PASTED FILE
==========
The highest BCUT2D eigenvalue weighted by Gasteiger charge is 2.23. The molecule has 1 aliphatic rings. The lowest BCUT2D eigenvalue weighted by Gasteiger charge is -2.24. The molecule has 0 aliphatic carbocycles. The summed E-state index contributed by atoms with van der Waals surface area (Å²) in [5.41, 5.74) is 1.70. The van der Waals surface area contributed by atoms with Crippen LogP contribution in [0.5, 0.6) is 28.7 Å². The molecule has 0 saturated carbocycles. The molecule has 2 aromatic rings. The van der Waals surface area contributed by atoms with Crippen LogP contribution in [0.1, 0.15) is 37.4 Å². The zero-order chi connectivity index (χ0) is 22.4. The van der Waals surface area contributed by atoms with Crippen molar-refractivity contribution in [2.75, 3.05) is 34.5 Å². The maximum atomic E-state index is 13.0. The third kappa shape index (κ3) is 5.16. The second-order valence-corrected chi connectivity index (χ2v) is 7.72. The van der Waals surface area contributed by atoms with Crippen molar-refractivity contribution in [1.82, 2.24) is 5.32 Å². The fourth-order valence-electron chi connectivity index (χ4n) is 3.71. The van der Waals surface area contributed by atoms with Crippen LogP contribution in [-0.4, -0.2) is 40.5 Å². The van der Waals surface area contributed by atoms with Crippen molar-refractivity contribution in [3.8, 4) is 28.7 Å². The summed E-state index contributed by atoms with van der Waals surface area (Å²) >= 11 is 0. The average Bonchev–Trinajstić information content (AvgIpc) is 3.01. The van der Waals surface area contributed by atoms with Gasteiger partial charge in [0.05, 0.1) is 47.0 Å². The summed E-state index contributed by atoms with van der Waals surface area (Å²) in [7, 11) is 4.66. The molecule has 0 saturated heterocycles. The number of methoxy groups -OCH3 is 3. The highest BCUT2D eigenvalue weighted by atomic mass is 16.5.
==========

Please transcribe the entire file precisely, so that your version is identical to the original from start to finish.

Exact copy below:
The highest BCUT2D eigenvalue weighted by Gasteiger charge is 2.23. The molecule has 1 aliphatic rings. The lowest BCUT2D eigenvalue weighted by Gasteiger charge is -2.24. The molecule has 0 aliphatic carbocycles. The summed E-state index contributed by atoms with van der Waals surface area (Å²) in [5.41, 5.74) is 1.70. The van der Waals surface area contributed by atoms with Crippen LogP contribution in [0.5, 0.6) is 28.7 Å². The molecule has 0 saturated carbocycles. The molecule has 2 aromatic rings. The van der Waals surface area contributed by atoms with Crippen LogP contribution in [0.1, 0.15) is 37.4 Å². The zero-order chi connectivity index (χ0) is 22.4. The van der Waals surface area contributed by atoms with Crippen molar-refractivity contribution in [2.75, 3.05) is 34.5 Å². The maximum atomic E-state index is 13.0. The third kappa shape index (κ3) is 5.16. The second-order valence-corrected chi connectivity index (χ2v) is 7.72. The van der Waals surface area contributed by atoms with Crippen molar-refractivity contribution in [1.82, 2.24) is 5.32 Å². The fourth-order valence-electron chi connectivity index (χ4n) is 3.71. The van der Waals surface area contributed by atoms with Crippen LogP contribution in [-0.4, -0.2) is 40.5 Å². The van der Waals surface area contributed by atoms with Crippen molar-refractivity contribution in [3.8, 4) is 28.7 Å². The summed E-state index contributed by atoms with van der Waals surface area (Å²) >= 11 is 0. The average Bonchev–Trinajstić information content (AvgIpc) is 3.01. The van der Waals surface area contributed by atoms with Gasteiger partial charge in [0.05, 0.1) is 47.0 Å². The summed E-state index contributed by atoms with van der Waals surface area (Å²) in [7, 11) is 4.66. The molecule has 0 saturated heterocycles. The number of methoxy groups -OCH3 is 3. The highest BCUT2D eigenvalue weighted by atomic mass is 16.5.